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Behind the Works at Bangkok Art Biennale 2018: Historic Images of an Important Time for the Art World

Behind the Works at Bangkok Art Biennale 2018: Historic Images of an Important Time for the Art World

Bangkok Art Biennale 2018 has now finished up. Here we’ll look back at some historic images illustrating what was behind the scenes of this important page of Thailand’s contemporary art world, which brought many world-class artists – Marina Abramović,  Yayoi Kusama, Choi Jeong Hwa, Jean-Michel Basquiat, and many others – to exhibit at 20 landmark locations in Bangkok.

Bangkok Art Biennale 2018

This is Tape Bangkok 2018, or “Adhesive Tape Tunnel,” by Numen/For Use Collective Design. The artists had a foreign team work closely with the Thai team to teach installation methodology during setup on the 7 th floor of the Bangkok Art and Culture Centre.


Zero, an 8.2-meter-tall installation art sculpture by Elmgreen & Dragset, required skilled Thai workmen using a crane to lift it into position in front of the East Asiatic Building.

Bangkok Art Biennale 2018
Our team found that three pieces especially grabbed the public eye at Bangkok Art Biennale 2018. The “mother goddess of polka dots,” Artist Yayoi Kusama, sent a foreign work team to closely supervise the highly complex installation of her pieces after their arrival from Japan. The FAVForward/Lifestyle website in the Amarin Group, which monitored the installation, said, “The 14 Pumpkin balloons took a lot of days to set up, with meticulous attention to every detail by the Japanese team. Setting up “Inflatable Pumpkins Balloons” wasn’t simple: it required stringing electric lines and constructing beams and internal
supports to get the pumpkins to float high above.

I Carry On Living With The Pumpkins (Silver Pumpkin and Red Pumpkin), two large and heavy works composed of inflexible pieces with lots of angles, had a hard time making it through the door. It took the staff a big chunk of time, and they told us that putting it all together was no easy thing.

Your Dog, the work of Yoshitomo Nara, another Japanese artist, at BAB Box @One Bangkok, was in a single piece and didn’t involve difficult transportation or setup. The installation team simply lifted the 4.5-meter puppy, and in the clip below you can see the setup procedure.

Bangkok Art Biennale 2018
Turkish female artist Canan’s Animal Kingdom involved installation of dozens of animals, large and small, at BAB Box @ One Bangkok. This animal kingdom took up nearly 10 square meters and was as tall as the 2-storey building itself. Installation required a work team to build scaffolding to fit.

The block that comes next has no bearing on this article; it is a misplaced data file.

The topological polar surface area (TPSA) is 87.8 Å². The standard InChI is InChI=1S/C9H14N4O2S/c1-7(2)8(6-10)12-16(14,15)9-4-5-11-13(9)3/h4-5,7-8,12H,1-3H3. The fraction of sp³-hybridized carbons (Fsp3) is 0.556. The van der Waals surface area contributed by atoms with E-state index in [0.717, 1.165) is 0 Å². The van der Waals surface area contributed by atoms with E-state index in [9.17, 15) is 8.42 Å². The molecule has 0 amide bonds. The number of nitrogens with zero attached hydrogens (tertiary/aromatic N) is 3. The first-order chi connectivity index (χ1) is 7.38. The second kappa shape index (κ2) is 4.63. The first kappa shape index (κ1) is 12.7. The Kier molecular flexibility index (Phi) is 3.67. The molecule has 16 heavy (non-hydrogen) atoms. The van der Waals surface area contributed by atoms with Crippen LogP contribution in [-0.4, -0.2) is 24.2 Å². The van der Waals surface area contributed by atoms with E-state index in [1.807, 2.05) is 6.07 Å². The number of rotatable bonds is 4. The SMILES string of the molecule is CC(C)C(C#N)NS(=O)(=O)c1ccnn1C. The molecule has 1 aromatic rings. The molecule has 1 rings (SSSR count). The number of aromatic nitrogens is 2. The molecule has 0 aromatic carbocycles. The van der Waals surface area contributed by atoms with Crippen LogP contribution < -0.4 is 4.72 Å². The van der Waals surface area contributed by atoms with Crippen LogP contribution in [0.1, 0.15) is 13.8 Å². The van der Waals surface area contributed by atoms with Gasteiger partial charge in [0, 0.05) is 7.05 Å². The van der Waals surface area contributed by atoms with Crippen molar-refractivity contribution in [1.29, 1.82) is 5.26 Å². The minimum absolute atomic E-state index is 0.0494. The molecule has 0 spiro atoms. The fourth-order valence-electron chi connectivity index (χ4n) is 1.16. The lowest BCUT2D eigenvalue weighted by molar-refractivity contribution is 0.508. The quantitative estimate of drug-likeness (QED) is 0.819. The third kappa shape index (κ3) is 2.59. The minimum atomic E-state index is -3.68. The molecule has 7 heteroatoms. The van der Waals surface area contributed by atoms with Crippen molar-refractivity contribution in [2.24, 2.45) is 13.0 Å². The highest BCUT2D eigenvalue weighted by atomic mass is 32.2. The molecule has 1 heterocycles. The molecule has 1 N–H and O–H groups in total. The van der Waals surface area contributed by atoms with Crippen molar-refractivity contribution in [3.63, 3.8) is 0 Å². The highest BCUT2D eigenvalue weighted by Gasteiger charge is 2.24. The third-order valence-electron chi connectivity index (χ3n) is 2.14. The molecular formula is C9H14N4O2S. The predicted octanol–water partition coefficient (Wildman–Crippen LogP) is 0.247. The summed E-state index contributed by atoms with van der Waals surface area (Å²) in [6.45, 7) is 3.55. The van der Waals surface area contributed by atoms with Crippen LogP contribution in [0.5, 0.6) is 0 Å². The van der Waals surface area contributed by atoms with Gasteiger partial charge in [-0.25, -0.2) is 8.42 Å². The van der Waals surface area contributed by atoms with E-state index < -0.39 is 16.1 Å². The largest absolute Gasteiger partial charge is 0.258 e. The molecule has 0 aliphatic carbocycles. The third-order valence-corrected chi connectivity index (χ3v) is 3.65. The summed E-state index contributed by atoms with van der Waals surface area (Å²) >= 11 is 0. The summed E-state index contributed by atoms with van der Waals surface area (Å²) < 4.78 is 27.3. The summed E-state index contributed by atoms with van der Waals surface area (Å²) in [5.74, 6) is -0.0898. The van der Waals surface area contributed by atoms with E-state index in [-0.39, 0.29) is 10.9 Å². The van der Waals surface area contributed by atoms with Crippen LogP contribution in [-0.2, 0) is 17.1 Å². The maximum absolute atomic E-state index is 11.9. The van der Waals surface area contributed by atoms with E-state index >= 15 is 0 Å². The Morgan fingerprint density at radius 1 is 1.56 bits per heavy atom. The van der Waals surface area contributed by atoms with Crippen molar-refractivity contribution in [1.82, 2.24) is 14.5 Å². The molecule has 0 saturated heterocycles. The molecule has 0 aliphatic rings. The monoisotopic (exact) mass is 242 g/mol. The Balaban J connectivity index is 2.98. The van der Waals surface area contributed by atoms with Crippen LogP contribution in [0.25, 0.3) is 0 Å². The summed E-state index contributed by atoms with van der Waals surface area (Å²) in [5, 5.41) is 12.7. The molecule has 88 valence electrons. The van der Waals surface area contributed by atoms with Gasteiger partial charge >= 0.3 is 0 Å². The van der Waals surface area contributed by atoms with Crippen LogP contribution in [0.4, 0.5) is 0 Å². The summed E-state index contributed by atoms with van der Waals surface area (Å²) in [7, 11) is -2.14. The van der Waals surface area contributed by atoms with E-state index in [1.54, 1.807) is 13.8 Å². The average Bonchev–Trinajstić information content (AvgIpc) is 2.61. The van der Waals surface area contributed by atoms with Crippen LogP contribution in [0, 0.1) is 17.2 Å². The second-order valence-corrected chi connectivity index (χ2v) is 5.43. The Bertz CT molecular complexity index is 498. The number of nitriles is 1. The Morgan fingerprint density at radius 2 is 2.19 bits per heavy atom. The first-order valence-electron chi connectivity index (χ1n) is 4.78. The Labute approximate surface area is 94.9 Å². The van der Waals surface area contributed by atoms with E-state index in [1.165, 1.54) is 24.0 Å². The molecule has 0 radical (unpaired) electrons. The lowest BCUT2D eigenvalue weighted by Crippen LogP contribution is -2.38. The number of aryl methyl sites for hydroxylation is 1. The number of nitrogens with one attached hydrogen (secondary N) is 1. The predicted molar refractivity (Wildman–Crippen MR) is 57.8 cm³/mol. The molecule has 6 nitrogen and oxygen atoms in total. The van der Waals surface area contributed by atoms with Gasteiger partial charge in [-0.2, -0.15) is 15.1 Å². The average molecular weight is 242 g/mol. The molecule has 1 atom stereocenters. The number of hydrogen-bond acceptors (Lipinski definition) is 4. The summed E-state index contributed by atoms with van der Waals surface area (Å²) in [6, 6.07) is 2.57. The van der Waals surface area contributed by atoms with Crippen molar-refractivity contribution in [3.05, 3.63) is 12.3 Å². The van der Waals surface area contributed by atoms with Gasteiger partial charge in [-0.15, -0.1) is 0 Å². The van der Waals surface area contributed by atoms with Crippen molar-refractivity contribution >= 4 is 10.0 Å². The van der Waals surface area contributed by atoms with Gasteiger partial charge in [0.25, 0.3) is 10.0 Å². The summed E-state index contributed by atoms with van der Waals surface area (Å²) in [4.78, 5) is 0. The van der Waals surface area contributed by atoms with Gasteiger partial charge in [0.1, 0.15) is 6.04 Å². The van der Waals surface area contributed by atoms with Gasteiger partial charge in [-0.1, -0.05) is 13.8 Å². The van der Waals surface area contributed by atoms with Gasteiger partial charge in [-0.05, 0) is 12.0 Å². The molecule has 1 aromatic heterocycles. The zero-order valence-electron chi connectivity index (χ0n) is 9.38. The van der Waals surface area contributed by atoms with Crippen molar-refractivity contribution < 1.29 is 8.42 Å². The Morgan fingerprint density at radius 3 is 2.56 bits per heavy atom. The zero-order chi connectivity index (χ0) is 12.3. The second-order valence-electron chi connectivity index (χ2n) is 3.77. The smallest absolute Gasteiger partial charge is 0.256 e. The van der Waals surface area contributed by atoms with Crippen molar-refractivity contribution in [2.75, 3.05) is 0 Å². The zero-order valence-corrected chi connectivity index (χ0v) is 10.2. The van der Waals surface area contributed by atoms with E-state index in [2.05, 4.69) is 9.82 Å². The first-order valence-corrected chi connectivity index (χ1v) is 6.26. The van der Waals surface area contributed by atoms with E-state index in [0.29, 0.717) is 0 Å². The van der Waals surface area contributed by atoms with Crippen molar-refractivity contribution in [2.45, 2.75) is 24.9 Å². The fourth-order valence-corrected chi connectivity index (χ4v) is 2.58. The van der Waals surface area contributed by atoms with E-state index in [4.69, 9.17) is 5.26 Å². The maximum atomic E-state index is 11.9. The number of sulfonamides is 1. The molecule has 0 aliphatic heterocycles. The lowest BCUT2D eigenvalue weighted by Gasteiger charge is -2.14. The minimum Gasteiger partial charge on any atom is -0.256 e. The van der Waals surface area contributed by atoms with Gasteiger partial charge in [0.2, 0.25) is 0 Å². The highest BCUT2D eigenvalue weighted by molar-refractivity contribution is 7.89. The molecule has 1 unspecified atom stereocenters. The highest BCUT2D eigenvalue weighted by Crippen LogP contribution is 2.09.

Bangkok Art Biennale 2018The work 2562++, by Tay (Patipat Chaiwitesh), was exhibited at the East Asiatic Building. It’s full of fun, but that is blended with biting satire. The backstory here, Patipat tells us, is that the animals displayed here were all stuffed. He himself found them all in the market (not alive at that point, of course), and worked with lab experts at the Veterinary Department of Chiang Mai University to stuff them, preserving shapes and eliminating decay. After that procedure, Patipat left the lab and continued working on them in ways you can see in the video below.

Pictures that Tell Stories: Bangkok Art Biennale 2018 (Photo Essay)

Pictures that Tell Stories: Bangkok Art Biennale 2018 (Photo Essay)

On its very first day, Bangkok Art Biennale 2018 became an important part of world-class contemporary art history, with many stories of its own to tell. Today Living ASEAN will show you what this means, telling stories through pictures. Sometimes many written words can’t express the spirit of a thing as well as a single picture.

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Story : Singhanart Nakpongphun 

Bangkok Art Biennale 2018
19 September 2018 – Minister of Tourism and Sport Weerasak Kovasurat gives opening remarks for Bangkok Art Biennale 2018 at BAB Box @ One Bangkok. The glass walls in back reflects the shadow of Happy Happy Project: Please Love Me 1, a work of synthetic fabric in the shape of a flying pig, 3.5 x 5 meters, by Choi Jeong Hwa | Photo: Soopakorn Srisakul